It’s a fiddly job to roll ink precisely into areas and then hand print these on, without the help of a press. I used a small Japanese baren and a metal soup spoon and lots of energy! It was icy cold again at Hot Bed Press, but I got warm eventually with all the effort.
I cut some of the lino there too. Usually I do this at home as it’s more comfortable and warm. I learnt a new trick on Wednesday. Sean suggested warming the chilly lino with an iron (on low) before cutting it. What a great idea! It made all the difference, cutting easily when warmed.
I added the spot colours over 2 days. It took 12 hours in total. Firstly I added the large yellow and smaller green balloons.
The next day, I cut away the areas of the balloons I wanted to keep yellow and green, and printed spot red and blue to make the poppies, the smallest hot air balloon and to add colour to the two larger balloons.
This means that the upper part of the print is pretty much finished. I may add some vertical ribs to the large balloon, once I’ve done a test on the prototype. As a result, I could now jettison half the lino plate, which makes it easier to handle. It looks dramatic – and is a stage I’ve been looking forward to.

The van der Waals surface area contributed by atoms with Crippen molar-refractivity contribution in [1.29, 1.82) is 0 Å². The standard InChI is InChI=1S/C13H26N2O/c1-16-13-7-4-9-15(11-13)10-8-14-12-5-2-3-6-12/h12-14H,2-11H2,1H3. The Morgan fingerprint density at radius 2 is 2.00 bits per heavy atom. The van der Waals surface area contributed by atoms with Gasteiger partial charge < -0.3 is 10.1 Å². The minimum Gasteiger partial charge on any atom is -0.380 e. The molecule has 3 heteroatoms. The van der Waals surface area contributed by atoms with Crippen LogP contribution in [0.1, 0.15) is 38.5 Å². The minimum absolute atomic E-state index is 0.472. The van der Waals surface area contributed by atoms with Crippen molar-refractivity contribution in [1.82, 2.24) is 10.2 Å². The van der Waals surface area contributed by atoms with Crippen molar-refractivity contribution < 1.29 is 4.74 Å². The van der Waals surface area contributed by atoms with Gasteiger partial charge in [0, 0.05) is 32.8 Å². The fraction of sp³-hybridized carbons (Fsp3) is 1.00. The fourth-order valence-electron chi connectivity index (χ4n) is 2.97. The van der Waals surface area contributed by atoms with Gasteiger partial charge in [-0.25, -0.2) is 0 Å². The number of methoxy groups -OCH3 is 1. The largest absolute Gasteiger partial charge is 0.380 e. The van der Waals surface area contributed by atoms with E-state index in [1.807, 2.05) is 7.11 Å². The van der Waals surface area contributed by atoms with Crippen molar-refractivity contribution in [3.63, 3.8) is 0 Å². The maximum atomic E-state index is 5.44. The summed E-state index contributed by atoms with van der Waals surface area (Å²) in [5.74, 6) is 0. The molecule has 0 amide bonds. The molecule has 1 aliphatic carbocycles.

The cutting ready for the green / brown next colour is immense. I realised yesterday that I’d still underestimated the task. I cut lino for 4 hours – but still have lots more to do: the details of the canal boat and the impression of the sunflowers in the field.
I can’t print the next colour until this is complete, so I won’t be printing the 4th colour today. It will have to wait until Tuesday now, while I carry on cutting the lino in my home studio. I'm aiming for the final colour to be Thursday. Not long! Overall I’m still on track to hit the 21 March delivery deadline, framed.
I had originally estimated the A1 linocut would take me 80 hours to produce. I’ve logged the cutting and printing times and I’m at 54.5 hours so far with 2 colours to go. Looking forward to a glass of something at the end!

Monday, 19 February 2018

Half Way Point on the Giant Macmillan Linocut

The giant linocut project is already at the half way stage! After another 6 hours of printing today at Hot Bed Press, the prints are drying, having been transformed by the third colour.